How global media judged Qatar World Cup

Published on: 20 December 2022

Global media reacting to the Qatar World Cup - the first held in the Middle East

If there was a sense of destiny to the Argentina and Lionel Messi storyline, the 2022 World Cup was also a triumph for the underdog.

Numerous upsets, the early slaying of footballing giants and one team's dizzying run to the semi-finals hinted at the fragility of the traditional footballing order.

This was, of course, an image that Qatar wanted to portray, not just in sporting terms, but also in the realm of international politics.

And with the show now over, there is a feeling in some parts of the world that the Gulf state's hosting of a thrilling tournament represents a major shift in the global system.

'Brotherhood, tolerance, solidarity' - Qatar, Iran, MoroccoQatar newspaper Al-Sharq

From the beginning, Qatar has bullishly defended itself against criticism of its right to stage such an event. Now it feels vindicated.

The state news agency QNA said: "The dream has become reality and has not been derailed from its path by the distortion campaigns and malicious allegations." The pro-government Al-Sharq newspaper said the event had shown "fans to a new face of Arab culture".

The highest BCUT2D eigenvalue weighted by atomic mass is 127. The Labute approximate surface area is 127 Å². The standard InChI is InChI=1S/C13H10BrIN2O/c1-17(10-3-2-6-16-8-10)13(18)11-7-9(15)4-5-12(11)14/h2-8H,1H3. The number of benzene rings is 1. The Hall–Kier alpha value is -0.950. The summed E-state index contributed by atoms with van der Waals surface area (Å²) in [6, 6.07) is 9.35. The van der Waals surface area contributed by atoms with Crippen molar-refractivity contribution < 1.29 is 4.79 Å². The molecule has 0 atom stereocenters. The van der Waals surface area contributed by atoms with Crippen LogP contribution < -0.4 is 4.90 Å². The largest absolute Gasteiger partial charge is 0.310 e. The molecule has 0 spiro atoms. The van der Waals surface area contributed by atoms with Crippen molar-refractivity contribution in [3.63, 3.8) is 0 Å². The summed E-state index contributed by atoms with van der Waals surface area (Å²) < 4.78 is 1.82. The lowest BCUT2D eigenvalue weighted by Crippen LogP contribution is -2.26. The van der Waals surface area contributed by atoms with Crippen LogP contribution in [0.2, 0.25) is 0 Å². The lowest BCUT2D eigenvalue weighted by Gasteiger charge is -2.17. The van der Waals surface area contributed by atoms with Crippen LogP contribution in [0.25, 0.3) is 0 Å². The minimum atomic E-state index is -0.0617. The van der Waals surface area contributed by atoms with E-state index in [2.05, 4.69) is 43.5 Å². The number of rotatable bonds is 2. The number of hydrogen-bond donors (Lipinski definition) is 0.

This was a sentiment echoed at the top. Qatari Emir Tamim bin Hamad Al Thani tweeted: "We have kept our promise to organise an exceptional tournament from Arab lands that gave the opportunity to the world's people to get to know the richness of our culture and the authenticity of our values."

The sense of Arab pride was bolstered by the Morocco team's heroics. Morocco's state-run Al Aoula TV attributed this to a broader trend, saying the Qatar-hosted tournament "had a special flavour, seasoned with the culture of a people who did not abandon their roots, and who remained attached to their traditions, despite a thousand critics".

It added that the tournament "will be remembered by all of the world's peoples, and future generations will be taught how the Arabs have succeeded in astounding the world with messages of brotherhood, tolerance and solidarity".

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In Iran, the strictly conservative Tasnim news agency said: "After all the twists and turns, the 2022 Qatar World Cup ended with an Argentine victory. However, Western media criticism of the Qataris goes on."

It also reflected on the controversy surrounding Messi being asked to wear an Arab Bisht (cloak) to receive the trophy, noting that when Pele was asked to don a sombrero after the 1970 final in Mexico it was "considered a kind of cultural coexistence".

"How, then, can clothing Messi in a bisht convey a different message now?" it asked.

Iran's Tasnim news agency reflected on Messi wearing a traditional Arab bisht'Geopolitical goal' - South America

In South America, to which the trophy will be returning for the first time in 20 years, there was also reflection on how the tournament revealed the co-dependence of politics and sport.